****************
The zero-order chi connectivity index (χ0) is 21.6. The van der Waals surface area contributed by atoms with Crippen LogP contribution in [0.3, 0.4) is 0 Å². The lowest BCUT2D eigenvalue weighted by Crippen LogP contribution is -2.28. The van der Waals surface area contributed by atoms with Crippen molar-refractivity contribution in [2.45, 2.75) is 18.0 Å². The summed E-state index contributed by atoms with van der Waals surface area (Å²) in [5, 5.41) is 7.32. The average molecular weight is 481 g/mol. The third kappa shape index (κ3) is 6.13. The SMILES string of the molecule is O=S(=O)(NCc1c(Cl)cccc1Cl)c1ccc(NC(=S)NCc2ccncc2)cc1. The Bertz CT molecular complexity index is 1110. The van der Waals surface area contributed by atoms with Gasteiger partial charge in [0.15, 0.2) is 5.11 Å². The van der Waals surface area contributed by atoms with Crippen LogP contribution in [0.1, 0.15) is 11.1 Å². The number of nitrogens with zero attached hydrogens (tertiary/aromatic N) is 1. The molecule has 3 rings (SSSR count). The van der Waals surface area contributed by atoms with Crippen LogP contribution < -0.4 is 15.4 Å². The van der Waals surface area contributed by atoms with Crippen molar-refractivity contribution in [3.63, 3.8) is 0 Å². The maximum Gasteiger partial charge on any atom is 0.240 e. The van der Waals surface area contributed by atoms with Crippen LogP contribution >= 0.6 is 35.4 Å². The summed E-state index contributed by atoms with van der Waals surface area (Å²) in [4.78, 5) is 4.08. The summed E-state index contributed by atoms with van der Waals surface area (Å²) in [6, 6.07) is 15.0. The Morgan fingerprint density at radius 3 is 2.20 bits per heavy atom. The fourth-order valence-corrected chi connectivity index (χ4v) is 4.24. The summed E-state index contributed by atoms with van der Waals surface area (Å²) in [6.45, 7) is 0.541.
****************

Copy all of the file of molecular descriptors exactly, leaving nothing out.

The zero-order chi connectivity index (χ0) is 21.6. The van der Waals surface area contributed by atoms with Crippen LogP contribution in [0.3, 0.4) is 0 Å². The lowest BCUT2D eigenvalue weighted by Crippen LogP contribution is -2.28. The van der Waals surface area contributed by atoms with Crippen molar-refractivity contribution in [2.45, 2.75) is 18.0 Å². The summed E-state index contributed by atoms with van der Waals surface area (Å²) in [5, 5.41) is 7.32. The average molecular weight is 481 g/mol. The third kappa shape index (κ3) is 6.13. The SMILES string of the molecule is O=S(=O)(NCc1c(Cl)cccc1Cl)c1ccc(NC(=S)NCc2ccncc2)cc1. The Bertz CT molecular complexity index is 1110. The van der Waals surface area contributed by atoms with Gasteiger partial charge in [0.15, 0.2) is 5.11 Å². The van der Waals surface area contributed by atoms with Crippen LogP contribution in [0.1, 0.15) is 11.1 Å². The number of nitrogens with zero attached hydrogens (tertiary/aromatic N) is 1. The molecule has 3 rings (SSSR count). The van der Waals surface area contributed by atoms with Crippen LogP contribution < -0.4 is 15.4 Å². The van der Waals surface area contributed by atoms with Crippen molar-refractivity contribution in [3.63, 3.8) is 0 Å². The maximum Gasteiger partial charge on any atom is 0.240 e. The van der Waals surface area contributed by atoms with Crippen LogP contribution >= 0.6 is 35.4 Å². The summed E-state index contributed by atoms with van der Waals surface area (Å²) in [4.78, 5) is 4.08. The summed E-state index contributed by atoms with van der Waals surface area (Å²) in [6, 6.07) is 15.0. The Morgan fingerprint density at radius 3 is 2.20 bits per heavy atom. The fourth-order valence-corrected chi connectivity index (χ4v) is 4.24. The summed E-state index contributed by atoms with van der Waals surface area (Å²) in [6.45, 7) is 0.541.